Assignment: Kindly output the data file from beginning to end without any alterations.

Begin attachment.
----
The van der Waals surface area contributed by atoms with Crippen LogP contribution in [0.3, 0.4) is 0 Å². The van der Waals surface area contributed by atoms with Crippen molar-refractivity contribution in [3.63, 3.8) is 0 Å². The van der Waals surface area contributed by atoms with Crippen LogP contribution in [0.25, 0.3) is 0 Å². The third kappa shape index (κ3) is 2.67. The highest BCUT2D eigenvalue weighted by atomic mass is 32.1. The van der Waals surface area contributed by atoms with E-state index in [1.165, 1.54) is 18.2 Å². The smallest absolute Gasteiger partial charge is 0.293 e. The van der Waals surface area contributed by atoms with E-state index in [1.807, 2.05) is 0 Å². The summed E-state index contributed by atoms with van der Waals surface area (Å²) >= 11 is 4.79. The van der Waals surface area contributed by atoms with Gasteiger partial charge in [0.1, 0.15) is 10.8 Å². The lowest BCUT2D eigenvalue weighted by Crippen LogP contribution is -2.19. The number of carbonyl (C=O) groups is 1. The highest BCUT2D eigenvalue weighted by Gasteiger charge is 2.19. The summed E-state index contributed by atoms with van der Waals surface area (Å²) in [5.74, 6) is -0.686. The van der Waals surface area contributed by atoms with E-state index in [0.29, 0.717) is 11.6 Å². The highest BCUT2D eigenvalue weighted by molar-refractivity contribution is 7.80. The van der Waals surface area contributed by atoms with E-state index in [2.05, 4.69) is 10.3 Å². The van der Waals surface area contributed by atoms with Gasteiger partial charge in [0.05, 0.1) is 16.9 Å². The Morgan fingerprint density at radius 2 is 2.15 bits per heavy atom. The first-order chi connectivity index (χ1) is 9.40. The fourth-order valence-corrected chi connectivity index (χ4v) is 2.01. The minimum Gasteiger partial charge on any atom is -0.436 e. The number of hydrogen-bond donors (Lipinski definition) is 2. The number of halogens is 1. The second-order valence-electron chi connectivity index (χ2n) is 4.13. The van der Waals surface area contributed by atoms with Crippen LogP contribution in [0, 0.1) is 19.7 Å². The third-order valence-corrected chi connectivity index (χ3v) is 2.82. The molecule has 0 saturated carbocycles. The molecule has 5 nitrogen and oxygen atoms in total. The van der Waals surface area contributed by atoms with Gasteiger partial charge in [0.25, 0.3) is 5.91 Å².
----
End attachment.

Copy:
The van der Waals surface area contributed by atoms with Crippen LogP contribution in [0.3, 0.4) is 0 Å². The van der Waals surface area contributed by atoms with Crippen molar-refractivity contribution in [3.63, 3.8) is 0 Å². The van der Waals surface area contributed by atoms with Crippen LogP contribution in [0.25, 0.3) is 0 Å². The third kappa shape index (κ3) is 2.67. The highest BCUT2D eigenvalue weighted by atomic mass is 32.1. The van der Waals surface area contributed by atoms with E-state index in [1.165, 1.54) is 18.2 Å². The smallest absolute Gasteiger partial charge is 0.293 e. The van der Waals surface area contributed by atoms with E-state index in [1.807, 2.05) is 0 Å². The summed E-state index contributed by atoms with van der Waals surface area (Å²) >= 11 is 4.79. The van der Waals surface area contributed by atoms with Gasteiger partial charge in [0.1, 0.15) is 10.8 Å². The lowest BCUT2D eigenvalue weighted by Crippen LogP contribution is -2.19. The number of carbonyl (C=O) groups is 1. The highest BCUT2D eigenvalue weighted by Gasteiger charge is 2.19. The summed E-state index contributed by atoms with van der Waals surface area (Å²) in [5.74, 6) is -0.686. The van der Waals surface area contributed by atoms with E-state index in [0.29, 0.717) is 11.6 Å². The highest BCUT2D eigenvalue weighted by molar-refractivity contribution is 7.80. The van der Waals surface area contributed by atoms with E-state index in [2.05, 4.69) is 10.3 Å². The van der Waals surface area contributed by atoms with Gasteiger partial charge in [0.05, 0.1) is 16.9 Å². The Morgan fingerprint density at radius 2 is 2.15 bits per heavy atom. The first-order chi connectivity index (χ1) is 9.40. The fourth-order valence-corrected chi connectivity index (χ4v) is 2.01. The minimum Gasteiger partial charge on any atom is -0.436 e. The number of hydrogen-bond donors (Lipinski definition) is 2. The number of halogens is 1. The second-order valence-electron chi connectivity index (χ2n) is 4.13. The van der Waals surface area contributed by atoms with Crippen LogP contribution in [0, 0.1) is 19.7 Å². The third-order valence-corrected chi connectivity index (χ3v) is 2.82. The molecule has 0 saturated carbocycles. The molecule has 5 nitrogen and oxygen atoms in total. The van der Waals surface area contributed by atoms with Gasteiger partial charge in [0.25, 0.3) is 5.91 Å².